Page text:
1. Wrap your four fingers over the top of the bar, then wrap them over the top of your thumb.41

2. The correct form should look like the second image posted below.

hook grip deadlift

Suitcase deadlift

The suitcase deadlift specifically targets your oblique muscles, as this maneuver is done on either side of your core.42 If you want to have a strong and lean core that you want to flaunt, do not neglect your oblique muscles. They are important to the entirety of the core muscles because they help twist your torso, as well as help support back muscles and improving posture.43

The great thing about doing the suitcase deadlift is that aside from a barbell, you can use a kettlebell or a dumbbell, making it convenient for those who do not have a barbell at home. To start the maneuver:44

1. Grasp the weight on one hand by your side.

2. Hinge your hips back like you're doing a regular deadlift and bring your hips forward to stand up.

3. Lift the weight as you rise while keeping your shoulders completely square. Reverse the process and repeat, then do the deadlift on the other side.

suitcase deadlift

Deadlift versus squat: which is better?

While the deadlift and the squat look like similar exercises that target the same muscle groups, there's actually a huge difference between the two. The squat focuses on working out your legs more, as opposed to the deadlift, which focuses on hinging the hips to load the glutes. Another major difference is that the weight in the squat is loaded on the shoulders, while the deadlift starts from the floor.45

The question now is: "Which exercise is better?" The answer really depends on your current fitness goals. In squats, the major muscles involved include the glutes, quadriceps and hamstrings. As for the deadlift, it also involves the torso muscles.46 It's best that you figure out what your current goals are and then structure your workouts to fit deadlifts and squats (if that's what you require). You may certainly do both exercises, even on the same day.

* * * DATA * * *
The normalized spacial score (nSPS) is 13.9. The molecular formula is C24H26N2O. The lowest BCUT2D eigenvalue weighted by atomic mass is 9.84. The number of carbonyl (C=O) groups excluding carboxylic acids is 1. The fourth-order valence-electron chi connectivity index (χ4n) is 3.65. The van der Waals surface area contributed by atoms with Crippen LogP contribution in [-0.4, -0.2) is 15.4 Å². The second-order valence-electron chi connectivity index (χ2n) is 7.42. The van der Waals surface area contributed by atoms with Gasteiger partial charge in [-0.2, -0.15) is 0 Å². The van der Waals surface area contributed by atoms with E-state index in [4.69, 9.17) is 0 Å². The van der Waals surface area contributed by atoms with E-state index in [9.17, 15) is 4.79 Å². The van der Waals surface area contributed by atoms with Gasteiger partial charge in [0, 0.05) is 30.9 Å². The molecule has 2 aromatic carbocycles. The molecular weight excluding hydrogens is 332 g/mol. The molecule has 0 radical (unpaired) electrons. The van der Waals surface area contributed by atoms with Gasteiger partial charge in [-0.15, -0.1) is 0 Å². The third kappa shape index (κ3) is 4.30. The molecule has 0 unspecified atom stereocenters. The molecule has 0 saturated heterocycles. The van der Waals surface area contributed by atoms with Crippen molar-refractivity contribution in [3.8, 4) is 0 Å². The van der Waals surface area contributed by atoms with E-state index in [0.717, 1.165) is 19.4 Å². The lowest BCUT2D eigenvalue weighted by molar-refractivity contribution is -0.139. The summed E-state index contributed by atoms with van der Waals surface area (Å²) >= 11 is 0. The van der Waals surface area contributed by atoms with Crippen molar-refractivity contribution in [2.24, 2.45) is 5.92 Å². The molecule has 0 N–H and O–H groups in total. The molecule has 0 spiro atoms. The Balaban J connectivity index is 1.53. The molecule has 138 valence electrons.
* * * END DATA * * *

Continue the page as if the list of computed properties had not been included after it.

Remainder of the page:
Rack pull versus deadlift

A rack pull is a form of deadlift done with the assistance of a power rack. The idea here is that since a rack pull has a shorter range of motion, you can lift heavier weights compared to your normal deadlift workouts, thus helping strengthen back muscles further.

It is by no means an exercise to replace the deadlift. Instead, a rack pull is done to supplement your regular deadlift, since it doesn't work as many muscles. If you think your deadlifts need improvement, adding a rack pull to your workout may get the results you're looking for. To do them, here are the steps:47

1. Position the height of the rack just below your knee, above the knee or halfway up your thigh. The lower the height, the more glute muscles are activated.

2. Grasp the bar with palms at shoulder-width apart. Engage the hamstrings and push your hips back.

3. Keep the back straight, lift the weight and drive the hips forward while straightening your knees.

4. Pull shoulders back once you reach the top of the movement.

Deadlifts are safe and beneficial for women

Deadlifts may look intimidating for women, but if you're a woman this exercise is safe and beneficial for you too. In addition, experts recommend that it become part of your fitness routine if you want to have well-sculpted glutes. Female athletes may also benefit from doing deadlifts, as it can strengthen your hamstrings, which can help increase foot speed.48,49 If you're a woman seeking to try deadlifts, you can check out the many variations listed here.

How much weight should I deadlift?

The weight you can deadlift is important as it dictates how strong you are when it comes to performing this maneuver. If you're just starting out, figure your one-rep max (1RM), which is the heaviest weight you can lift for one repetition. Here's a guide you can use to gauge your power, according to Men's Journal:50

Novice — Less than your current bodyweight

Average — 1.25 times your bodyweight

Strong — 1.5 times your bodyweight

Very strong — 2 times your bodyweight

Follow this beginner's deadlift program

Now that you know how to do a proper deadlift, how do you incorporate it into your workout routine? Here's a simple program from T Nation that follows a strict three-week deadlifting routine where every fourth is a deadlift-free week. The rest period helps prevent plateauing once you return to the gym:51

  • Week 1 — 5 x 5 x 70% (5 sets of 5 reps at 70% of your 1RM)